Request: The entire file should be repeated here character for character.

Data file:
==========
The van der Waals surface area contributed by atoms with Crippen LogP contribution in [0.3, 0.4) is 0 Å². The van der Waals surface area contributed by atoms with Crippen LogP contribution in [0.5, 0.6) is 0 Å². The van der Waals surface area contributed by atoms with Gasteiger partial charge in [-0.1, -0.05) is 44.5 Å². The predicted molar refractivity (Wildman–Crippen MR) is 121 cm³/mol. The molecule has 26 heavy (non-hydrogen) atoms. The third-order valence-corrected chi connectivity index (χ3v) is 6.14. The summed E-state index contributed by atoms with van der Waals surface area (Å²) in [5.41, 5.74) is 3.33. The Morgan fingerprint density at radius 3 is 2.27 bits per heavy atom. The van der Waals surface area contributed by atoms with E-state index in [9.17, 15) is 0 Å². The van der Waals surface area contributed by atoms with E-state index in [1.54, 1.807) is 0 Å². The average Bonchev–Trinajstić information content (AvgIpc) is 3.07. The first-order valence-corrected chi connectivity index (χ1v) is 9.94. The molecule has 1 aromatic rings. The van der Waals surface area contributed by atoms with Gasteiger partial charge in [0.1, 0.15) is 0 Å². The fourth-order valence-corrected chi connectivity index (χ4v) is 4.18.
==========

The van der Waals surface area contributed by atoms with Crippen LogP contribution in [0.3, 0.4) is 0 Å². The van der Waals surface area contributed by atoms with Crippen LogP contribution in [0.5, 0.6) is 0 Å². The van der Waals surface area contributed by atoms with Gasteiger partial charge in [-0.1, -0.05) is 44.5 Å². The predicted molar refractivity (Wildman–Crippen MR) is 121 cm³/mol. The molecule has 26 heavy (non-hydrogen) atoms. The third-order valence-corrected chi connectivity index (χ3v) is 6.14. The summed E-state index contributed by atoms with van der Waals surface area (Å²) in [5.41, 5.74) is 3.33. The Morgan fingerprint density at radius 3 is 2.27 bits per heavy atom. The van der Waals surface area contributed by atoms with E-state index in [9.17, 15) is 0 Å². The van der Waals surface area contributed by atoms with E-state index in [1.54, 1.807) is 0 Å². The average Bonchev–Trinajstić information content (AvgIpc) is 3.07. The first-order valence-corrected chi connectivity index (χ1v) is 9.94. The molecule has 1 aromatic rings. The van der Waals surface area contributed by atoms with Gasteiger partial charge in [0.1, 0.15) is 0 Å². The fourth-order valence-corrected chi connectivity index (χ4v) is 4.18.